Developing a yearly SAD plan

Renee C. Editor
  • "Autumn, the year's last, loveliest smile." - William Cullen Bryant
    ~~~


    Here in the Northern Hemisphere, September is under way, and Labor Day-that unofficial last day of summer-has come and gone.

    I love Autumn. I love crisp weather, September blue skies, and the gilded edges of the outdoor world. Still, as a person who suffers from Seasonal Affective Disorder (SAD), autumn is a time to be cherished and appreciated mainly because of what is to come.

    THAT time.

    Winter time.

    If you're reading this, I assume that, like me, you share my SADness, which means you probably also understand why this time of the year is so bittersweet. Around the time that the neighborhood kids go back to school I begin my frantic attempt to organize my life in a way that will take into account what winter does to me: the fatigue, the apathy, the feeling of distance from my "real" life.

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    Over the years I've developed a small arsenal of things that help hold the darkness at bay. Some of them are methods that are well-known among SAD sufferers; getting outdoor exercise, even when it's cold, or the 10,000 lux light box that my best friend bought me as a gift (note: you know you're a real thrill to be around when that's the kind of gift you're getting). But some of the ways I try to combat the winter blues are-I think-particular to me. Or at least they're not things I usually hear other people talking about.

    And I thought if I have these small, odd things that help me, then maybe you do too. Feel free to share your methods of combating SAD in the comments. I'd love to get some tips.

    As for me, here are a few things on my current "SAD Plan." Please bear in mind that these are personal-they may work for you, and they may not. But most of them are free, so it may not hurt to try!

    Celebrate Seasonality: Bear with me here. I know it sounds like a trick to say that we should celebrate the season that is hardest, but part of what makes winter such a drudge is how everlastingly LONG it is. I live in the Midwest, so winter around here lasts almost half the year.

    And let's face it, except for the brief shining glory of Christmas in late December there's a whole lot of nothing at all for most of those months. So part of my SAD Plan is to fill up my winter calendar with "holidays" and celebrations that couldn't happen at any other time: apple picking in September at a local farm, a pumpkin carving party (even if it's a party for one) in October, and other private rituals throughout the winter. I even have seasonal books and desktop decorations I pull out as the winter progresses-things that help me feel anchored to the months as time to be enjoyed, instead of simply weeks to get through.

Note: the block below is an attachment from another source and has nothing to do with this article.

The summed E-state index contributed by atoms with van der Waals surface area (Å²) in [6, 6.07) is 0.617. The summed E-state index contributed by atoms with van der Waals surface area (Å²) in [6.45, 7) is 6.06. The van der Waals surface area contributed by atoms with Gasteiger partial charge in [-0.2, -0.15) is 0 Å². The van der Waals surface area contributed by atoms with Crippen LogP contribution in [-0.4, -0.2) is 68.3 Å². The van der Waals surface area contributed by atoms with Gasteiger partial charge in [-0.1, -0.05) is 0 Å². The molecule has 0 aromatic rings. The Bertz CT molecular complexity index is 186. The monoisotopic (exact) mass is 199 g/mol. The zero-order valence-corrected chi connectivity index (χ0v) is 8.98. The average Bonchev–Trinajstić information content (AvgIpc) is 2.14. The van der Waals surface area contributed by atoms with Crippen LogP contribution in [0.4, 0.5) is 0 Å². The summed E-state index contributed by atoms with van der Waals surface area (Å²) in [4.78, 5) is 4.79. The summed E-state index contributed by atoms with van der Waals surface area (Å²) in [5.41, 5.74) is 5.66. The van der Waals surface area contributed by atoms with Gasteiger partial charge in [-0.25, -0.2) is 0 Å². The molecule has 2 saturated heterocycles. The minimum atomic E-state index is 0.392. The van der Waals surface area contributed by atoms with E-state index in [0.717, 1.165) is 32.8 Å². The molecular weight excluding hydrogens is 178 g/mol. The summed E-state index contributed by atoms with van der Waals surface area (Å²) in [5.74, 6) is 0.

Organize: All of that seasonality doesn't come easy, believe me. It means that for the last weeks of summer I drive my family and friends crazy trying to plan get-togethers that they'd prefer to think about a few days beforehand. But that isn't going to work for me. On a dark, bad day, anything sounds more appealing than getting dressed and going to see a play, and I know I'm going to feel that way in advance, which means it's even more important to have things to do. Pre-planned things. Things I can't cancel easily.


  • One other thing organization does is help cut down on the unnecessary stress. The holidays can be a time of brightness in the midst of a dark winter, but only if you're not adding to your depression by feeling behind or absolutely incapable of making merry. So I start planning early-really early. Christmas-cards-ready-to-be-mailed-in-October early. It doesn't make December a breeze, but it does help.

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    Give yourself a break
    : I have a friend, a Jungian analyst, who says that he's been helped every year by thinking of it not as SAD, but as SAO. "Seasonal affective order," he calls it. Having studied American Indian culture, he found that many tribes put on moccasins this time of year because it was a time to "walk softly on the sleeping earth." That idea-that there is something intrinsically quiet and meditative about fall and winter--helps him give himself a break. And it's helped me too. We live in a go, go, go culture, but many animals and native people believe winter is a time to turn inward. So by all means, do what you need to in order to feel better, but when you're having a down day try to cut yourself some slack.

    Use Technology: I've never considered myself a techy person, but when it comes to SAD-related gadgets, I'm your girl. I've got a light box, a dawn simulator, and I've been known to put all of the lights in my bedroom on an early-morning timer. A few weeks ago I broke down and bought an Apple iTouch, and now the world of Apps is open to me.

    It turns out, there are some apps that may help ease me into the morning.

    The popular "Ambiance" app allows users to wake up to the sounds of nature. Keeping that in mind, I downloaded a few files of birdsong, and one lovely wind chime sound. Now, even if the air outside the window is subzero, I can wake up to the sound of spring.

    Another new app is "BluWave"-a blue light therapy application that uses the iPhone/iTouch's LED screen to deliver light that some experts say can help regulate circadian rhythms. For $2 I'm willing to try!

    What about you?


    These are just a few of the things that make it easier for me to bear the long winter. What about you? Do you have any tricks-besides medication, and other well-known treatment therapies-that help you through your SAD months?

Published On: September 11, 2011